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Posts Tagged ‘Revolutionary War’

 

“The whole meaning of history is in the proof that

there have lived people before the present time

whom it is important to meet” (1).

 

I greatly enjoy meeting the heroes of history and hope you do, too.

One such hero, a founding father of America, is remembered more for his words than his deeds–words such as:

 

“Give me liberty or give me death.”

 

His name: Patrick Henry, born May 29, 1736. (His birthday is this Sunday.)

 

Imacon Color Scanner

 

But what brought Patrick Henry to that pivotal moment in history and that immortal statement? What influence did he carry afterwards?

A bit of exploration revealed the following:

Patrick Henry’s education and faith began at home, under the guidance of his college-educated father and his namesake-uncle, an Episcopal minister. Uncle Patrick’s teaching, example, and encouragement helped instill in young Patrick the Christian virtues that would impact his entire life.

As Henry grew into manhood, he transitioned from business to law to government. He was elected to the Virginia House of Burgesses in 1765.

Soon after, Great Britain established the Stamp Act, which required almost everything printed in the American colonies to be inscribed on specially stamped paper, available only from agents of the British crown–with the payment of a hefty tax.

Henry spoke eloquently against the Stamp Act: “If this be treason, make the most of it,” he challenged. The Virginia Stamp Act Resolutions passed, and those with pro-British leanings did consider the action treasonous.

 

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In 1774, Patrick Henry was elected to the First Continental Congress. Delegates met to determine a course of action for the colonies, in response to Great Britain’s offenses: taxation without representation, searches and seizures without probable cause, confiscation of firearms, and more.

On March 23, 1775, Henry rallied the Second Virginia Convention, calling them to arms against advancing British troops. England was already at war against the colonies, he reasoned. Then Henry concluded with those famous, rousing words:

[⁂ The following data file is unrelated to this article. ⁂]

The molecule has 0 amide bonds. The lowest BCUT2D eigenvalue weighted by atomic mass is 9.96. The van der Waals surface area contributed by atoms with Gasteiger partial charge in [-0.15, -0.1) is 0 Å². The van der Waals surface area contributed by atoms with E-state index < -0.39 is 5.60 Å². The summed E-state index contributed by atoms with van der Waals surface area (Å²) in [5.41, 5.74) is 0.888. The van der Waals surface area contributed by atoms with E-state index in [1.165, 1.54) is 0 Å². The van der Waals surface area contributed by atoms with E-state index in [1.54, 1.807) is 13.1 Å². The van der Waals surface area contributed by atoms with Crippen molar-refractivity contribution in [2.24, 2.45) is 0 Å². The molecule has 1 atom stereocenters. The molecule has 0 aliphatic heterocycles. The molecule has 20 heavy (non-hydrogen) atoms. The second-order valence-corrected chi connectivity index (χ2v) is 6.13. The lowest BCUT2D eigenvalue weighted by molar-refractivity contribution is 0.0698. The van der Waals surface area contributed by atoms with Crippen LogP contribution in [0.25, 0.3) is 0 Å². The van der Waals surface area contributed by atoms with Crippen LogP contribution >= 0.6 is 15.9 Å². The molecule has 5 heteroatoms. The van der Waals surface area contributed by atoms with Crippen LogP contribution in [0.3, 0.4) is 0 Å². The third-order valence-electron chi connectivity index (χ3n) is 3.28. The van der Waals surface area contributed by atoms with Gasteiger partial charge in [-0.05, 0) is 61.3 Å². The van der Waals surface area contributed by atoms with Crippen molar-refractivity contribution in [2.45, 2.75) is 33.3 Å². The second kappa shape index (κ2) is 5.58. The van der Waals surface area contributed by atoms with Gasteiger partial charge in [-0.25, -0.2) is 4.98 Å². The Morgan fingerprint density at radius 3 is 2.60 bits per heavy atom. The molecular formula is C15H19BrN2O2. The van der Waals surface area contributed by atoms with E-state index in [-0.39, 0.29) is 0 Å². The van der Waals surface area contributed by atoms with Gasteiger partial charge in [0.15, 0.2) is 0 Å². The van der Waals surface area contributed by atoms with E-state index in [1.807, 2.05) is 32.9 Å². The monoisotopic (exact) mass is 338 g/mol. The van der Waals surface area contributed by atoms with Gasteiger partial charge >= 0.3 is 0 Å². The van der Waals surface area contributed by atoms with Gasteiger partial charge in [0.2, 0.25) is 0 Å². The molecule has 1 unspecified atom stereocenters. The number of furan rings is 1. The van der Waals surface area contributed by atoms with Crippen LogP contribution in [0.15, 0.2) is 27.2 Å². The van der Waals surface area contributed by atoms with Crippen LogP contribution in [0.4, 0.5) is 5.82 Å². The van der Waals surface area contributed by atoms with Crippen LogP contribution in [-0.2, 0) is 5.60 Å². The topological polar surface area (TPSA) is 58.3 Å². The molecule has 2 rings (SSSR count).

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(“Is life so dear, or peace so sweet

as to be purchased at the price of chains and slavery?

Forbid it, Almighty God!

I know not what course others may take;

but as for me, give me liberty, or give me death!”)

 

No doubt such eloquent and impassioned words held the delegates spellbound. But more astounding still? Henry had not prepared a speech for that day; he held no notes in his hands.

Another surprise for most of us: Henry spoke of God throughout that speech, and quoted from the Bible.  In one short paragraph, he used eight scriptural phrases.

 

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Other examples include:

  • “Gentlemen may cry, Peace, Peace—but there is no peace (Jeremiah 6:14). The war is actually begun! 
  • “The battle, sir, is not to the strong alone” (Eccl. 9:11). 
  • “There is a just God who presides over the destinies of nations, and who will raise up friends to fight our battles for us” (2 Chron. 32:8).

 

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Remember, his speech was delivered with no notes. These verses and many more were imprinted in Henry’s memory.

On many occasions during the war that ensued, he encouraged the beleaguered soldiers to pray for divine intervention, reminding them that:

 

“…the same God whose power divided the Red Sea for the deliverance of Israel,

still reigns in all of his glory, unchanged and unchangeable…” (3).

 

The American Revolution officially began April 19, 1775 at the Battle of Lexington and dragged on for  eight long years.  At first, Henry served in the military, as commander-in-chief of the Virginia militia.  But in 1776, Henry shifted his attention from the military to governmental aspects of the war and the development of a new nation.

In fact, governmental affairs were to be his main focus from that time forward. Henry served five terms as governor of Virginia and as a representative in the state legislature.

Yet it was not his accomplishments that he prized most.

 

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(“Being a Christian…is a character which I prize

far above all this world has or can boast” (4).

 

After Henry’s death, this note was found, containing truth just as appropriate for today as in 1799:

 

“Whether this [the American Revolution] will prove a blessing or a curse

will depend upon the use our people make of the blessings

which a gracious God hath bestowed on us.

If they are wise, they will be great and happy.

If they are of a contrary character, they will be miserable.

Righteousness alone can exalt them as a nation [Proverbs 14:34].

Reader! – whoever thou art, remember this! –

and in thy sphere practice virtue thyself and encourage it in others.

–P. Henry” (5).

 

Patrick Henry certainly practiced Christian virtue himself, and is still encouraging it—in those who will listen.

 

Notes:

(1) Eugene Rosenstock Huessy, Speech and Reality, Argo Books, 1970, p. 167.

(2) The Founders’ Bible, p. 1734

3) http://www.christianhistorysociety.com

(4) www.faithofourfathers.net